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Cushion plant

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– Description:
– Cushion plants form large, low-growing mats up to 3m (10ft) in diameter.
– They have a compact mass of closely spaced stems with minimal apical dominance.
– Cushion plants typically die en masse rather than individual rosettes dying separately.
– Growth rates range from 0.06cm (0.02in) to 1.82cm (0.72in) per year for different species.
– Some cushion plant species can live up to 350 years, with individual plants reaching up to 3,000 years old.

– Ecology:
– Cushion plants grow in rocky, sandy soils in alpine, arctic, and subantarctic habitats.
– They are key species in climax communities and initiators of primary succession in bare habitats.
– Adaptations to harsh alpine environments include mechanisms for water retention and heat trapping.
– Cushion plants act as ecosystem engineers, altering soil conditions to facilitate species colonization.
– Some species have large flowers to attract pollinators over long distances.

– Diversity:
– About 338 cushion plant species in 78 genera have evolved globally in response to similar environmental conditions.
– Species are found in diverse plant families such as Apiaceae, Asteraceae, and Caryophyllaceae.
– Cushion plants are not endemic to a single area but are found in regions from Tasmania to the arctic tundra.
– The plant form has evolved convergently in response to specific environmental challenges.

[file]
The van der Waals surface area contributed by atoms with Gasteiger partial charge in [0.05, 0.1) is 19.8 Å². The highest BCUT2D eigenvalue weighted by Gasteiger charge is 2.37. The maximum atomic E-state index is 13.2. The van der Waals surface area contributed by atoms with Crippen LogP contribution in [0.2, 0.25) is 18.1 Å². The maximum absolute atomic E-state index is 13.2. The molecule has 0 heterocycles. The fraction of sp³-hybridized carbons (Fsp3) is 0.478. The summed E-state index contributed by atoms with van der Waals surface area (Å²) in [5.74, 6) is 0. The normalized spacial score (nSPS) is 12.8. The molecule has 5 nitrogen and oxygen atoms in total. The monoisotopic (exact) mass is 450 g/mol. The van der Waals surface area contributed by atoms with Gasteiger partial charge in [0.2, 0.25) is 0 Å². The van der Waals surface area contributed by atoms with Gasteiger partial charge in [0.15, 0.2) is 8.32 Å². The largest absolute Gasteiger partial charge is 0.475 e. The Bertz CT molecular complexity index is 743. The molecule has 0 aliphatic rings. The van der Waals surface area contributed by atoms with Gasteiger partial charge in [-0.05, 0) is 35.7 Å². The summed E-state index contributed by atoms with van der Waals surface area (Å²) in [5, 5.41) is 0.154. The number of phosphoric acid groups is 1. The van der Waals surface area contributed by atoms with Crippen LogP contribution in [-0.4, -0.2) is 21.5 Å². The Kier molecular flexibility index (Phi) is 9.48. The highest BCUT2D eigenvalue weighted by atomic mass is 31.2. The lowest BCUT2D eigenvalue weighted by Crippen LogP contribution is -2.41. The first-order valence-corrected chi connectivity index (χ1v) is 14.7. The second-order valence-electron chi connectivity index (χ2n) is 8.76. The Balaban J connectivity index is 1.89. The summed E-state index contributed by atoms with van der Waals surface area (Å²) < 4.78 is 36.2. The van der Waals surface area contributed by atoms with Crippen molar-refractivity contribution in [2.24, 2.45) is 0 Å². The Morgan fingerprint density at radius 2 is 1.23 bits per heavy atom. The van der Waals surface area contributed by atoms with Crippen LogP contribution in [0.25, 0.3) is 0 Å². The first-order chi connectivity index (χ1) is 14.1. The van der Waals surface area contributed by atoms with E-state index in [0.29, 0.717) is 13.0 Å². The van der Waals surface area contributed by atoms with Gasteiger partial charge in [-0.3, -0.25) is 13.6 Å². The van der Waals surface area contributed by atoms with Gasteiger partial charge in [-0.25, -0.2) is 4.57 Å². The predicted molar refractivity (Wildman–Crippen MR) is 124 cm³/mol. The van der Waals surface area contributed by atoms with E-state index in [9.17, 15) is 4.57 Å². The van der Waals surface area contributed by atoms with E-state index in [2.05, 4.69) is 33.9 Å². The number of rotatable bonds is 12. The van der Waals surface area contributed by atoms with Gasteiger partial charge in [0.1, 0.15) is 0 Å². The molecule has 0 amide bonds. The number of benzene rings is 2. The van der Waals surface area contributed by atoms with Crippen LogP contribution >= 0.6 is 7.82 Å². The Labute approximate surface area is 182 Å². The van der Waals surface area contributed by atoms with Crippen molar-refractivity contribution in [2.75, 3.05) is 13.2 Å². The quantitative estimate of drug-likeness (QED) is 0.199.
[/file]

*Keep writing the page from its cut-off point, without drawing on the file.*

– Various studies have been conducted on the growth, longevity, and ecological impact of cushion plants.

– References:
– Studies have been conducted on specific cushion plant species like Silene acaulis and Azorella compacta.
– Research has focused on the evolutionary aspects of cushion plants and their ecological roles.
– Cushion plants have been described as ecosystem engineers due to their impact on soil conditions.
– Various publications have explored the growth patterns, age determination, and adaptations of cushion plants.
– References include works on the impact of cushion plants on community organization and ecosystem dynamics.

– Notable Observations:
– Cushion plants actively grow in limited periods with adequate warmth and sunlight for photosynthesis.
– Adaptations for water retention include extensive root systems and reduced transpiration rates.
– The growth form of cushion plants helps trap heat, allowing them to warm above ambient temperatures.
– Some species have evolved specific mechanisms like thick hairs to conserve heat and prevent water loss.
– Cushion plants play a crucial role in increasing soil moisture and temperature, promoting species richness in harsh environments.

Cushion plant (Wikipedia)

A cushion plant is a compact, low-growing, mat-forming plant that is found in alpine, subalpine, arctic, or subarctic environments around the world. The term "cushion" is usually applied to woody plants that grow as spreading mats, are limited in height above the ground (a few inches at most), have relatively large and deep tap roots, and have life histories adapted to slow growth in a nutrient-poor environment with delayed reproductivity and reproductive cycle adaptations. The plant form is an example of parallel or convergent evolution with species from many different plant families on different continents converging on the same evolutionary adaptations to endure the harsh environmental conditions.

Silene acaulis, moss campion
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